To Improve The In-Store Experience, Retailers Are Building Out Their Tech

To Improve The In-Store Experience, Retailers Are Building Out Their Tech

PSFK's Future of Retail 2018 explores how retailers are integrating tech into the in-store experience, using mobile, AI and the Internet of Things

  • 7 december 2017

Armed with a smartphone, today’s consumer expects to be able to get the information they need, when and where they need it. As a result, retailers are implementing a background layer of technology, using mobile and other platforms, to improve the in-store customer experience.

Stores and mall operators are utilizing IoT-enabled infrastructure and chat-based tools to provide shoppers with access to information, service support and navigation assistance, putting an always-available assistant at each shopper’s disposal. In The Future of Retail 2018, PSFK Labs identifies this trend as Ambient Assistance.

Consumers turn to familiar tech even when shopping at a brick-and-mortar location. 77% of all shoppers use a mobile device to search for product information while shopping in physical stores, while just 35% are willing to consult an in-store salesperson with product questions, according to a 2017 RetailDive study. And 37% of consumers say they can’t wait to use a shopping list-based in-store item locator or navigator—but only 4% of retailers currently provide apps that help shoppers navigate the store (Accenture, 2016).

Retailers have an opportunity to tap into the tech that visitors already carry with them (such as mobile and wearables) to offer on-demand support and wayfinding as they enter a retail environment. To take it a step further, they should consider how to build assistance into a retail space via voice portals, interactive displays and IoT applications, which offloads associate work while creating a more independent shopper experience.

Brands will want to prioritize creating mobile tools for shoppers and associates that offer in-the-moment information to inform a purchase decision. They can also make the most of shelf space by creating responsive displays that adapt messaging and rewards to the customers who interact with them.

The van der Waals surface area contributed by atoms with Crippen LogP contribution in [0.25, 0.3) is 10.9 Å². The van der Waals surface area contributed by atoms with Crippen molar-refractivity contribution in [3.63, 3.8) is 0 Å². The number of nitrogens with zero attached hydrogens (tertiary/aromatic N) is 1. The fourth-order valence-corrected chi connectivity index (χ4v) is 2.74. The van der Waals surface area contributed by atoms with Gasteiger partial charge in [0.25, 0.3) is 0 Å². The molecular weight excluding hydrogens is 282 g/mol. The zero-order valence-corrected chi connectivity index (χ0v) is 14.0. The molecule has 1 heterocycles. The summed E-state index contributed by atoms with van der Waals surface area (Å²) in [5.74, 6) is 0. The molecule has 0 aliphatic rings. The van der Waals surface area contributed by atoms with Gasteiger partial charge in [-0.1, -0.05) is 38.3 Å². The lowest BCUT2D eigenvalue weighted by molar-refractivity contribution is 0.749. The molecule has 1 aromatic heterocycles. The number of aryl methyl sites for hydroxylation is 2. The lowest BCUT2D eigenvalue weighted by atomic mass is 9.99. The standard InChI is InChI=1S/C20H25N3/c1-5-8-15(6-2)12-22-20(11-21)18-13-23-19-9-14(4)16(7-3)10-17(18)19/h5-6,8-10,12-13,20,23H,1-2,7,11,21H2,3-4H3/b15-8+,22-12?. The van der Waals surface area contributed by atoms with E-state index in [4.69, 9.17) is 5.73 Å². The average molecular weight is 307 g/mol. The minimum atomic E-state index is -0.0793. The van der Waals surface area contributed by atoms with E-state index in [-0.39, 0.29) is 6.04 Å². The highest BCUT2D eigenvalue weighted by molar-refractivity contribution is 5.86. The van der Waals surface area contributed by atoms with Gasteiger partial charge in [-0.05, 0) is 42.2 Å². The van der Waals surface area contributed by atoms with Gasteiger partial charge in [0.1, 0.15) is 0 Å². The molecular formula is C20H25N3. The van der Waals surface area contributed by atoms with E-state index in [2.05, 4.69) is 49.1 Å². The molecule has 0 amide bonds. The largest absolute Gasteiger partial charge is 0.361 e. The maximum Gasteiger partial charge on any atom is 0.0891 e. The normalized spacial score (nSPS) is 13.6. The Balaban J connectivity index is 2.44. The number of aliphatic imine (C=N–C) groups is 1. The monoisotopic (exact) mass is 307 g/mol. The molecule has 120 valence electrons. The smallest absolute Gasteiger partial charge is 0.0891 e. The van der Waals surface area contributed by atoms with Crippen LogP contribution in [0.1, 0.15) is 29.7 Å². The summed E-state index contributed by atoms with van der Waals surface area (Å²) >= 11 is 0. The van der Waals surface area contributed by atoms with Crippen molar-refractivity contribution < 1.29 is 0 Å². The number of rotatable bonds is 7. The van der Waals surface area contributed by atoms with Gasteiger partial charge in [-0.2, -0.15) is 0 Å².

As an early adopter of this strategy, Simon Property Group delivers personalized assistance to shoppers in over 200 of its North American locations at scale using a chatbot concierge. The U.S. mall operator’s Facebook Messenger bot connects consumers with real-time information pertinent to their particular location including maps, retailer directories and hours of operation. The chatbot is part of Simon’s broader strategy to bring digital experiences to the brick-and-mortar environment in order to ease consumers’ searches.

Target is making shopping easier and more convenient by updating its app to include beacon and Bluetooth technology for in-store shopping. The app will act as a GPS device to help customers navigate and more easily find their desired products. It will also display Cartwheel deals on discounted items in nearby aisles. Target made the technology available in about half of its U.S. stores in time for the 2017 holiday season.

On the brand side, Coca-Cola offers in-store digital signage that uses data from approaching shoppers’ smartphones to create specific content messaging. The system delivers custom content to all screens connected to a Google Chrome OS device and Google Chrome Kiosk App. Coca-Cola’s targeted messaging ranges from brand campaigns to promotional offers and app-guided shopping lists based on a shopper’s location and mobile data. The result, with the advanced end caps, is a more personalized experience that leads to more sales.

The Future of Retail 2018 outlines how companies can transform their stores into experience centers that extend their supply chain and digital commerce platforms, creating mutual value with a focus on shopper experience. Members can download the report today or all readers can immerse themselves in the findings at our retail sessions on Jan. 17, 2018.

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